TRICARE to temporarily cover telehealth support for special needs children amid coronavirus pandemic

JACKSONVILLE, Fla. — March 31 UPDATE: TRICARE announced Monday it will temporarily cover telehealth support for Applied Behavior Analysis Services (ABA) parent or caregiver guidance services.

“This is to help support Autism Care Demonstration beneficiaries during social distancing and the COVID-19 response,” TRICARE stated on its website. Read more here.

Action News Jax received the below statement from TRICARE:

"We’re working in close partnership with the Defense Health Agency to explore various approaches, including telemedicine, to ensure access to care for TRICARE beneficiaries in this current environment.

Yesterday, the Defense Health Agency announced an exception to its policy regarding the use of telemedicine capabilities for Applied Behavior Analysis (ABA) services during this COVID-19 pandemic. As a result, effective March 31, 2020 through May 31, 2020, TRICARE is permitting the unlimited use of synchronous, real-time HIPAA compliant two-way audio and video services to beneficiaries for “Parent/Caregiver Guidance” rendered by Board Certified Behavior Analysts and assistant behavior analysts.

Ensuring TRICARE beneficiaries have access to the care they need is of the utmost importance to Humana Military. TRICARE is a federal health benefit. Humana’s role in this matter is as a TRICARE contractor for the TRICARE East Region. As a TRICARE contractor, we are required to process coverage authorizations within the guidelines of TRICARE policy and based on the beneficiary’s military status.

TRICARE currently covers certain telemedicine services and is actively pursuing ways to expand access during the pandemic. "

Original Story:

Action News Jax Investigates why as many as tens of thousands of special needs children from military families aren’t getting the care they need due to COVID-19.

Families tell Action News Jax that Tricare isn’t covering telehealth for behavioral therapy, which the children would normally get at school in-person.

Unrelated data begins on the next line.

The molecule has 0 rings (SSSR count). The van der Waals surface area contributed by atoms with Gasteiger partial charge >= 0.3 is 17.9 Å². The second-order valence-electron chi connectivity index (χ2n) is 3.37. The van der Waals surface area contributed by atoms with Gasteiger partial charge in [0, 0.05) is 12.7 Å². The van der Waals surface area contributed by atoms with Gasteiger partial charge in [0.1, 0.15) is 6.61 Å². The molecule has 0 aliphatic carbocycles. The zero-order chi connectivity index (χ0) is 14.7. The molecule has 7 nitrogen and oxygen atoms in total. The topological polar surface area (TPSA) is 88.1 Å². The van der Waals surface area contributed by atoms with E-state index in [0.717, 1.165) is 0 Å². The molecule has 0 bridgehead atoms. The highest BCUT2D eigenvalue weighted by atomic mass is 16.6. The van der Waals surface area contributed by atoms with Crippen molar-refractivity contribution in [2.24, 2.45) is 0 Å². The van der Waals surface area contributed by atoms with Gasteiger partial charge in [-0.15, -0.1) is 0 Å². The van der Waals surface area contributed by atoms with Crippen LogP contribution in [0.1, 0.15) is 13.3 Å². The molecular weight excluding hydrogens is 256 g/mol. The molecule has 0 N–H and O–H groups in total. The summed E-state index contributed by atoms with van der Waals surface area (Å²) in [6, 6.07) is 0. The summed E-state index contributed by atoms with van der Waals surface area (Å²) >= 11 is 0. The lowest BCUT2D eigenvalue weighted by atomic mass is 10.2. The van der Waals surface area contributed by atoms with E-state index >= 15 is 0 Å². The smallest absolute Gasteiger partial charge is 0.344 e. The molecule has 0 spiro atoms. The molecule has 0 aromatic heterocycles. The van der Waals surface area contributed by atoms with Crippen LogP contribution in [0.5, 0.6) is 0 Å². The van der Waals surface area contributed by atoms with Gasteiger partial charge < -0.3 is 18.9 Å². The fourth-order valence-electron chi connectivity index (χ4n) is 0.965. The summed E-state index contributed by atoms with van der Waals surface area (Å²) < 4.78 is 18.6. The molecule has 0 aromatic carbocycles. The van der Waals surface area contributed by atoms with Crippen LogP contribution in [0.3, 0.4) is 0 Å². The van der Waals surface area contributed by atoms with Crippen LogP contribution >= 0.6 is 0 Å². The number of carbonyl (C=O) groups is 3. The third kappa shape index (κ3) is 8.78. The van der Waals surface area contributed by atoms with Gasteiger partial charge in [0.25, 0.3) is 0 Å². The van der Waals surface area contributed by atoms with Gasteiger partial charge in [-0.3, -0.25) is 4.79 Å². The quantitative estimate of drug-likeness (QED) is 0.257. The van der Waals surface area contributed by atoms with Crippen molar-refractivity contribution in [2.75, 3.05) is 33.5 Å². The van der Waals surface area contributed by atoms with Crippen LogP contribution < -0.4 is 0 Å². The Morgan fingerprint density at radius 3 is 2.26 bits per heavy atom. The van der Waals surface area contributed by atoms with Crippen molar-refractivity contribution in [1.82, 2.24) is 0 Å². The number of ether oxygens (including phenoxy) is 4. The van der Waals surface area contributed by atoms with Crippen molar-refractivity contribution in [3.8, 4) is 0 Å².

Families said Tricare will cover their visit to a clinic or having someone come to their home for the therapy. But, these families said that goes against what we’re being advised of right now with social distancing and instructions to stay home, if possible.

They also said many of these children can’t necessarily verbalize if they started showing symptoms.

The family of Logan Howell, 11, said he has autism and is verbally and cognitively delayed.

He attends the Jacksonville School for Autism and relies on applied behavioral analysis, or ABA, therapy.

“When my child started JSA, he could speak five words,” Logan’s mother, Ashley Lucas said. “Now he speaks in sentences.”

Lucas and her husband are in the military and rely on Tricare.

She said now that school is closed, Logan has gone without ABA, and Tricare won’t pay for telehealth.

She said out of pocket it can cost upward of $200 per hour.

It’s why Kim Lucker-Greene, a board-certified behavior analyst, has volunteered her services in the short term to these military families not being covered.

“We are addressing very serious behavioral issues,” Lucker-Greene said. “Oftentimes, it could be severe physical aggression that these children engage in, as well as self-injury.”

Humana Military handles Tricare benefits for the eastern United States.

As of Friday, their website stated, “Telemedicine is not being covered for ABA services.”

Lucas said it leaves some of the most vulnerable among us to suffer.

“Every major insurance company currently is covering telemedicine for ABA therapy,” Lucas said. “Tricare is the only major insurance company that has held out and is not giving us the resources we need during this time.”

Action News Jax has reached out to Tricare and Humana Military and is awaiting their response.